Simon Leitch argues that despite the dire warnings about increasing Saudi-Iranian tensions, the most recent inter-faith stoush between the Gulf powers is unlikely to boil over for a simple reason – both states are already doing as much as they reasonably can to undermine each other, and neither one has incentives to engage in open war.
Will Davies argues that the reality television has long pitted people against each other in various overtly competitive or pseudo-competitive environments. Viewers or judges rate their performances and cast judgement on their value to society, and although these shows are usually simple and rarely political they shine light on many aspects of the modern liberal psyche.
Against the backdrop of rising political and violent activities in the name of Islam, Dr Tariq Ramadan advances philosophical and historical bases and an analytical framework for critical thinking for Muslims in the East and the West.
Professor Werner Menski identifies recent remarkable developments in nation-building processes in Bangladesh, which remain marred by contested visions of the country’s identity and future.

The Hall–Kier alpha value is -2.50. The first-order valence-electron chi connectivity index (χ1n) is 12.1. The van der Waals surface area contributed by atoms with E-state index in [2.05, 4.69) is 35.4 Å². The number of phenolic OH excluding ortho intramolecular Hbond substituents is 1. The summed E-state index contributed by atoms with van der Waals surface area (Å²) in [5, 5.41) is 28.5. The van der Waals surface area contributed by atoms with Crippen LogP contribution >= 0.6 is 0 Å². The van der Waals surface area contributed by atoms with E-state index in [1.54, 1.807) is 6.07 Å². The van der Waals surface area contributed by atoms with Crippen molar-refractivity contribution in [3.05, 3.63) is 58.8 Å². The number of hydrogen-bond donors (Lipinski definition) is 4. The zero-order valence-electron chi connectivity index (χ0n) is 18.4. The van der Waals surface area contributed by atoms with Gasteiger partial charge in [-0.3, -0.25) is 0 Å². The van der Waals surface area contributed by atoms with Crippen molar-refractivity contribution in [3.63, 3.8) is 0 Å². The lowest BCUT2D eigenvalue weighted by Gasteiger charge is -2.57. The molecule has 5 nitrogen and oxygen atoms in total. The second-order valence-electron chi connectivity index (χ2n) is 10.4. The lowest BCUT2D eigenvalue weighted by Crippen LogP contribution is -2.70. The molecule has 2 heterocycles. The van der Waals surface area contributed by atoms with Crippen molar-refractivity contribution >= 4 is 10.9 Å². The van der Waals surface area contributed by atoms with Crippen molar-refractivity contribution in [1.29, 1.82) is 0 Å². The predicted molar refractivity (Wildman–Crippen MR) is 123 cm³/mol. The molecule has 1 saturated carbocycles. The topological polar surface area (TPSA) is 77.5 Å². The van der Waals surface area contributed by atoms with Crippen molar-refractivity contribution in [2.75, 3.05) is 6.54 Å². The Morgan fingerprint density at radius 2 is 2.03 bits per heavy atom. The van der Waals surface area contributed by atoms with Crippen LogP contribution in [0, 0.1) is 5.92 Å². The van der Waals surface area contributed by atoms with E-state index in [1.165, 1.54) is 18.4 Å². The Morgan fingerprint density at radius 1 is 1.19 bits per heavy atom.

Jon Kofas argues that one reason that EU and US investors are bullish on Spanish securities, despite a temporary setback the day after the elections is because they know that the anti-austerity PODEMOS party will conform exactly as SYRIZA in Greece and neoliberal policies will prevail no matter who is in government.
Dr. Charan Bal argues that in Singapore the focus on changing “employer attitudes” towards migrant domestic worker welfare is misplaced. The nature of domestic work, exploitative recruitment systems and lack of legal rights for migrants leave them highly vulnerable to various forms of abuses.
Mubashar Hasan argues that in order to resist increasing radicalism in Bangladeshi society, the state needs to promote cultural alternatives which support values of inclusion and moderation such as Bangladeshi Rock ‘n’ Roll music.